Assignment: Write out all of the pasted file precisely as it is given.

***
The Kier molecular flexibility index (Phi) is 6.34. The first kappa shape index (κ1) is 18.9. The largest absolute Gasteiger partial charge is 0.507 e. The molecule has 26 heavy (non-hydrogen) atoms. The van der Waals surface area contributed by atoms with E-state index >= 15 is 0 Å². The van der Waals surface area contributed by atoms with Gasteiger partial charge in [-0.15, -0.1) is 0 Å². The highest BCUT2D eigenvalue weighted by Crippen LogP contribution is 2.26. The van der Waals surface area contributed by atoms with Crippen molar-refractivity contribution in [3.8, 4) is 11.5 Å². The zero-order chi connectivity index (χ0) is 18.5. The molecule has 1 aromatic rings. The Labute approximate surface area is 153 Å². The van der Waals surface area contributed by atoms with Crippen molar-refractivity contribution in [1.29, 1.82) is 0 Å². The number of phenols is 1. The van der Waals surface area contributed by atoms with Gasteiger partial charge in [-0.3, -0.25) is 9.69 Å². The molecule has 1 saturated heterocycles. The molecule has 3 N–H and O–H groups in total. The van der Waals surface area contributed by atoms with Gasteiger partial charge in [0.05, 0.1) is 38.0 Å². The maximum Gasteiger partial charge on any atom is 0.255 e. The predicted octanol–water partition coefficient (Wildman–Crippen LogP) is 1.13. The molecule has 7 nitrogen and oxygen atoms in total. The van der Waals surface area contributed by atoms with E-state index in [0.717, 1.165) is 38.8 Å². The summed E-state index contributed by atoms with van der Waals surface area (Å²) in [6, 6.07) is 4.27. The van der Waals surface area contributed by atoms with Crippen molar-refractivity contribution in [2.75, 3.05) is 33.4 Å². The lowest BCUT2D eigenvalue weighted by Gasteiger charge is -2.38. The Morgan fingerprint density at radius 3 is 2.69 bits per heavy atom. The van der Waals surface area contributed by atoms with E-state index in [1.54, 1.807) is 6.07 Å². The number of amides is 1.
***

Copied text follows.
The Kier molecular flexibility index (Phi) is 6.34. The first kappa shape index (κ1) is 18.9. The largest absolute Gasteiger partial charge is 0.507 e. The molecule has 26 heavy (non-hydrogen) atoms. The van der Waals surface area contributed by atoms with E-state index >= 15 is 0 Å². The van der Waals surface area contributed by atoms with Gasteiger partial charge in [-0.15, -0.1) is 0 Å². The highest BCUT2D eigenvalue weighted by Crippen LogP contribution is 2.26. The van der Waals surface area contributed by atoms with Crippen molar-refractivity contribution in [3.8, 4) is 11.5 Å². The zero-order chi connectivity index (χ0) is 18.5. The molecule has 1 aromatic rings. The Labute approximate surface area is 153 Å². The van der Waals surface area contributed by atoms with Crippen molar-refractivity contribution in [1.29, 1.82) is 0 Å². The number of phenols is 1. The van der Waals surface area contributed by atoms with Gasteiger partial charge in [-0.3, -0.25) is 9.69 Å². The molecule has 1 saturated heterocycles. The molecule has 3 N–H and O–H groups in total. The van der Waals surface area contributed by atoms with Gasteiger partial charge in [0.05, 0.1) is 38.0 Å². The maximum Gasteiger partial charge on any atom is 0.255 e. The predicted octanol–water partition coefficient (Wildman–Crippen LogP) is 1.13. The molecule has 7 nitrogen and oxygen atoms in total. The van der Waals surface area contributed by atoms with E-state index in [0.717, 1.165) is 38.8 Å². The summed E-state index contributed by atoms with van der Waals surface area (Å²) in [6, 6.07) is 4.27. The van der Waals surface area contributed by atoms with Crippen molar-refractivity contribution in [2.75, 3.05) is 33.4 Å². The lowest BCUT2D eigenvalue weighted by Gasteiger charge is -2.38. The Morgan fingerprint density at radius 3 is 2.69 bits per heavy atom. The van der Waals surface area contributed by atoms with E-state index in [1.54, 1.807) is 6.07 Å². The number of amides is 1.